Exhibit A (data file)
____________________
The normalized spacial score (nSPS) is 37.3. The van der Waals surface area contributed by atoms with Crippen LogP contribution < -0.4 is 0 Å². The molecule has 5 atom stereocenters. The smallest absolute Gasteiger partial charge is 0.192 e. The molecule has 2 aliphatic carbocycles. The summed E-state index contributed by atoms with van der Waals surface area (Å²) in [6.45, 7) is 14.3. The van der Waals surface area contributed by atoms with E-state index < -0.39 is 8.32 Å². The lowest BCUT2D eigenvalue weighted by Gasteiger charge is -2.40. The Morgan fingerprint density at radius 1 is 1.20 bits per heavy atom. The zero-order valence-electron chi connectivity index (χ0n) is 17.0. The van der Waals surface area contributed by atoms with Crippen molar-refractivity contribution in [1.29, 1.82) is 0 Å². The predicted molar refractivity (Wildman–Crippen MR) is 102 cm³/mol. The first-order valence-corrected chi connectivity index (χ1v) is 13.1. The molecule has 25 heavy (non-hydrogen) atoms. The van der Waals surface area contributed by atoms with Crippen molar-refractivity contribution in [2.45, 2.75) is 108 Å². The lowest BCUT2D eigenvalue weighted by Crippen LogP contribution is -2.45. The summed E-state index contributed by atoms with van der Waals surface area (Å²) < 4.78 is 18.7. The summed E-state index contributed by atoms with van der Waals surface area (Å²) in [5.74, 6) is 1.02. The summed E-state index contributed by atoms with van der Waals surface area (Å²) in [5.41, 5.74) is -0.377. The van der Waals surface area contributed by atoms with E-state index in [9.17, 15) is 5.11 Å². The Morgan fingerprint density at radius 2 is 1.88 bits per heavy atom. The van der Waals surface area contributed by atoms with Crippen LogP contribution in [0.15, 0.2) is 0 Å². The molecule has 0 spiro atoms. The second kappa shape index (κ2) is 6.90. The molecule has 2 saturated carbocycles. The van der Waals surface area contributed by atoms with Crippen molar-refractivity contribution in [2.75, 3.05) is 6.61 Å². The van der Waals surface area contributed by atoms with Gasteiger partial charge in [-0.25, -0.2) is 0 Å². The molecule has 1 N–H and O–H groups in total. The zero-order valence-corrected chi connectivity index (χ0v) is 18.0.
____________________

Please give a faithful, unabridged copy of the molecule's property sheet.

The normalized spacial score (nSPS) is 37.3. The van der Waals surface area contributed by atoms with Crippen LogP contribution < -0.4 is 0 Å². The molecule has 5 atom stereocenters. The smallest absolute Gasteiger partial charge is 0.192 e. The molecule has 2 aliphatic carbocycles. The summed E-state index contributed by atoms with van der Waals surface area (Å²) in [6.45, 7) is 14.3. The van der Waals surface area contributed by atoms with E-state index < -0.39 is 8.32 Å². The lowest BCUT2D eigenvalue weighted by Gasteiger charge is -2.40. The Morgan fingerprint density at radius 1 is 1.20 bits per heavy atom. The zero-order valence-electron chi connectivity index (χ0n) is 17.0. The van der Waals surface area contributed by atoms with Crippen molar-refractivity contribution in [1.29, 1.82) is 0 Å². The predicted molar refractivity (Wildman–Crippen MR) is 102 cm³/mol. The first-order valence-corrected chi connectivity index (χ1v) is 13.1. The molecule has 25 heavy (non-hydrogen) atoms. The van der Waals surface area contributed by atoms with Crippen molar-refractivity contribution in [2.45, 2.75) is 108 Å². The lowest BCUT2D eigenvalue weighted by Crippen LogP contribution is -2.45. The summed E-state index contributed by atoms with van der Waals surface area (Å²) < 4.78 is 18.7. The summed E-state index contributed by atoms with van der Waals surface area (Å²) in [5.74, 6) is 1.02. The summed E-state index contributed by atoms with van der Waals surface area (Å²) in [5.41, 5.74) is -0.377. The van der Waals surface area contributed by atoms with E-state index in [9.17, 15) is 5.11 Å². The Morgan fingerprint density at radius 2 is 1.88 bits per heavy atom. The van der Waals surface area contributed by atoms with Crippen LogP contribution in [0.15, 0.2) is 0 Å². The molecule has 0 spiro atoms. The second kappa shape index (κ2) is 6.90. The molecule has 2 saturated carbocycles. The van der Waals surface area contributed by atoms with Crippen molar-refractivity contribution in [2.75, 3.05) is 6.61 Å². The van der Waals surface area contributed by atoms with Gasteiger partial charge in [-0.25, -0.2) is 0 Å². The molecule has 1 N–H and O–H groups in total. The zero-order valence-corrected chi connectivity index (χ0v) is 18.0.